History: 1977 c. 173; 1979 c. 110 s. 60 (6); 1993 a. 486; 2005 a. 253.

    The defense of conditional privilege applies to criminal defamation, but the defense is not absolute and may be forfeited if abused. State v. Gilles, 173 Wis. 2d 101, 496 N.W.2d 133 (Ct. App. 1992).
    Perjury committed in a judicial proceeding is absolutely privileged under sub. (3). The sanction for perjury is under the perjury statute, s. 946.31, and not under the defamation statute. State v. Cardenas-Hernandez, 219 Wis. 2d 516, 579 N.W.2d 678 (1998), 96-3605.

    942.03  Giving false information for publication. Whoever, with intent that it be published and that it injure any person, and with knowledge that it is false, communicates to a newspaper, magazine, or other publication any false statement concerning any person or any false and unauthorized advertisement is guilty of a Class A misdemeanor.
    History: 1977 c. 173.
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    Regular Member OC for ME's Avatar
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    I'm not inclined to advertise my run-ins with the law regardless of the ultimate outcome.

    YMMV
    "I would rather be exposed to the inconveniences attending too much liberty than to those attending too small a degree of it." - Thomas Jefferson.

    "Better that ten guilty persons escape, than that one innocent suffer" - English jurist William Blackstone.
    It is AFAIK original to me. Compromise is failure on the installment plan, particularly when dealing with so intractable an opponent as ignorance. - Nightmare

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    Regular Member wimwag's Avatar
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    I already have put up Doug. You stalk people online and you violate a restraining order placed in protection of your ex wife. No defamation here.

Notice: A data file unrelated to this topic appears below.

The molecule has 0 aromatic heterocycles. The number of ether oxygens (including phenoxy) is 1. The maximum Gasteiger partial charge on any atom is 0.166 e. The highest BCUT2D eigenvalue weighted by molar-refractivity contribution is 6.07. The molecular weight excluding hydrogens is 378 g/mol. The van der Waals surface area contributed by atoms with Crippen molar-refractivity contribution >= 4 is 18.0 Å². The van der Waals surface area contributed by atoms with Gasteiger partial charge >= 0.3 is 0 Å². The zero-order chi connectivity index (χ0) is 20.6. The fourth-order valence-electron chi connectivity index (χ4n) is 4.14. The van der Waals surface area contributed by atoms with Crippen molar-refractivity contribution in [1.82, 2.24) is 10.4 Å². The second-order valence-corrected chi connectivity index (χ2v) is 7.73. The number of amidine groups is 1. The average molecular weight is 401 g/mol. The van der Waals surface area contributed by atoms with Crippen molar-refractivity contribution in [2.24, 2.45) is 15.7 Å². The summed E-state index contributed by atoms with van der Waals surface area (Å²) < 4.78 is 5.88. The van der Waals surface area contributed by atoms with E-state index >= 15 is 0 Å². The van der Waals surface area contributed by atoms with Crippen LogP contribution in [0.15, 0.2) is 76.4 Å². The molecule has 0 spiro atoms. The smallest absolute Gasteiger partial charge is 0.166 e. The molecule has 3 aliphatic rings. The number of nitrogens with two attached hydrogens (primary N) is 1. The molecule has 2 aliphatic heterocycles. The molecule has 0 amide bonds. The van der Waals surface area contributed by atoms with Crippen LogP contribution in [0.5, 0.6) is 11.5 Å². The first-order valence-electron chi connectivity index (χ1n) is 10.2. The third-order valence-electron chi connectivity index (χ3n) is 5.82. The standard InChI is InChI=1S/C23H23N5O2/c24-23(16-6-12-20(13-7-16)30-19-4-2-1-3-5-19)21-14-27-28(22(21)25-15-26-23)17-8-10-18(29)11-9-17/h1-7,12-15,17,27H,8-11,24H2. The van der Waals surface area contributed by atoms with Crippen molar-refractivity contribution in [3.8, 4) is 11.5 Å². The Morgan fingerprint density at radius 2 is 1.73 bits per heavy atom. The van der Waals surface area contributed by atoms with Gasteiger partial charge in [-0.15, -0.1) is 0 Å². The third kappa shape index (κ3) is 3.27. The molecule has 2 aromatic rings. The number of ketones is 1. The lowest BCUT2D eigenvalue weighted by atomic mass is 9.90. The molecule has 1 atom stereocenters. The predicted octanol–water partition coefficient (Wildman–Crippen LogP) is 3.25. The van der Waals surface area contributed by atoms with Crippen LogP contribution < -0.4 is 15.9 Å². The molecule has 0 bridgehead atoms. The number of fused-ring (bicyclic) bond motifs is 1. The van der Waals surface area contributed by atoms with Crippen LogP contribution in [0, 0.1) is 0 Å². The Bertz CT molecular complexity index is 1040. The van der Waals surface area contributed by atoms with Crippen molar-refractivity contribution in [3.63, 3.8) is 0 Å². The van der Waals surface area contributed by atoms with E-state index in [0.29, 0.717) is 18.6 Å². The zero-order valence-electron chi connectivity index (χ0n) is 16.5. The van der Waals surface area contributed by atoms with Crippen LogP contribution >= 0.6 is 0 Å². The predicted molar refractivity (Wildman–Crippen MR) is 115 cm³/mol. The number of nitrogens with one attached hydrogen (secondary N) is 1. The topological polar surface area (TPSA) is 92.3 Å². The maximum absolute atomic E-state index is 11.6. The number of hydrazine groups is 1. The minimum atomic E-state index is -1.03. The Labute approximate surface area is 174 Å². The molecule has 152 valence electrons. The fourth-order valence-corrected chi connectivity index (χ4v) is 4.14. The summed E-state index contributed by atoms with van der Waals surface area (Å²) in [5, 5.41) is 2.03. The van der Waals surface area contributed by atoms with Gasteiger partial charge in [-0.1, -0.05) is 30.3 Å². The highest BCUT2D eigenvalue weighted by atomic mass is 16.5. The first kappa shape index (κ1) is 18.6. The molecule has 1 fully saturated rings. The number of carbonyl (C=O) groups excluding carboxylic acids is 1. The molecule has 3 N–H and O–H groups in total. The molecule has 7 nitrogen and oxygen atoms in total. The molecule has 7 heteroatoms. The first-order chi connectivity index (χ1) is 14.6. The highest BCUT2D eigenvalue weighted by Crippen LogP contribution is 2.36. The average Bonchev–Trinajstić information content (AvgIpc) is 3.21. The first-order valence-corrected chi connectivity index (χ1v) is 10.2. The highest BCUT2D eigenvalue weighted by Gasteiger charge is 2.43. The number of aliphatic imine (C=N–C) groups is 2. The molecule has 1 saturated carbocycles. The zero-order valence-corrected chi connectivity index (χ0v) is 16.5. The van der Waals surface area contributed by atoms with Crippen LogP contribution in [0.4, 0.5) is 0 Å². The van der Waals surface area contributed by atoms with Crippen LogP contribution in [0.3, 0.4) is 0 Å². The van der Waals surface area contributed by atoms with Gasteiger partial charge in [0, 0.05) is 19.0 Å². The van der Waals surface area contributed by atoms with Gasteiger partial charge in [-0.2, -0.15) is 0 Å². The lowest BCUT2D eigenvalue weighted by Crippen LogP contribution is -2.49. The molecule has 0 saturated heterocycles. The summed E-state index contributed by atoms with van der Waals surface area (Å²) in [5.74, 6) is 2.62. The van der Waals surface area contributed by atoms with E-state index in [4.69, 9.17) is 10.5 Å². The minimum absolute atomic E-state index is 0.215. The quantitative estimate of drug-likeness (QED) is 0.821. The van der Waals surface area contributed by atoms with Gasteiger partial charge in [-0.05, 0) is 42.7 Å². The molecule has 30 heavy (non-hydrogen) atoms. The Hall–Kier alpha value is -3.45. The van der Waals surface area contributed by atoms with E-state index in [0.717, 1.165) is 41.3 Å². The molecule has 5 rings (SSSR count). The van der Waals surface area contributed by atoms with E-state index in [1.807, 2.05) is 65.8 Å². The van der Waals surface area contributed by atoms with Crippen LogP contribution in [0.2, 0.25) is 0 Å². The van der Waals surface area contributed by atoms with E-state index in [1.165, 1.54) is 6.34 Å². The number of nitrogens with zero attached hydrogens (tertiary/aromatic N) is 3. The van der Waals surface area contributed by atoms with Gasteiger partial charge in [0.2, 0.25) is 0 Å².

Didn't you go crying to the mods when I pointed out that we've met and my relatives know yours? Yup.
    Quit being a bitch.

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    Regular Member wimwag's Avatar
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    Remember when you told me that someone ripping a campaign sticker off my bumper was a federal offense?

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    Up until computers became common it took time and personal knowledge to track down a persons records.

    Then when finger prints were only taken for major crimes knowing who's records you were looking at was some time suspect.

    Now days just a few clicks of a mouse one can find all kinds of info.

    And it there on the net for ever.

    Not a good thing for most people.
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    Quote Originally Posted by Firearms Iinstuctor View Post
    [ ... ]Not a good thing for most people.
    I believe that is why faux anonymity is so important to some.
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    HS student arrested. "I regret it because they put it on my record, but I don't see

    "I regret it because they put it on my record, but I don't see the harm in it," Stone said."I think there might have been a better way of putting it, but I think me writing like that, it shouldn't matter unless I put it out towards a person."

    According to police, when Stone was asked by school officials about the comment written on the assignment, he said it was a joke. Summerville police officials say Stone was disruptive and was told that he was being detained for disturbing schools. Stone was arrested and charged with disorderly conduct. District officials say the student has been suspended.

    http://www.nbc12.com/story/26319685/...ZblaU.facebook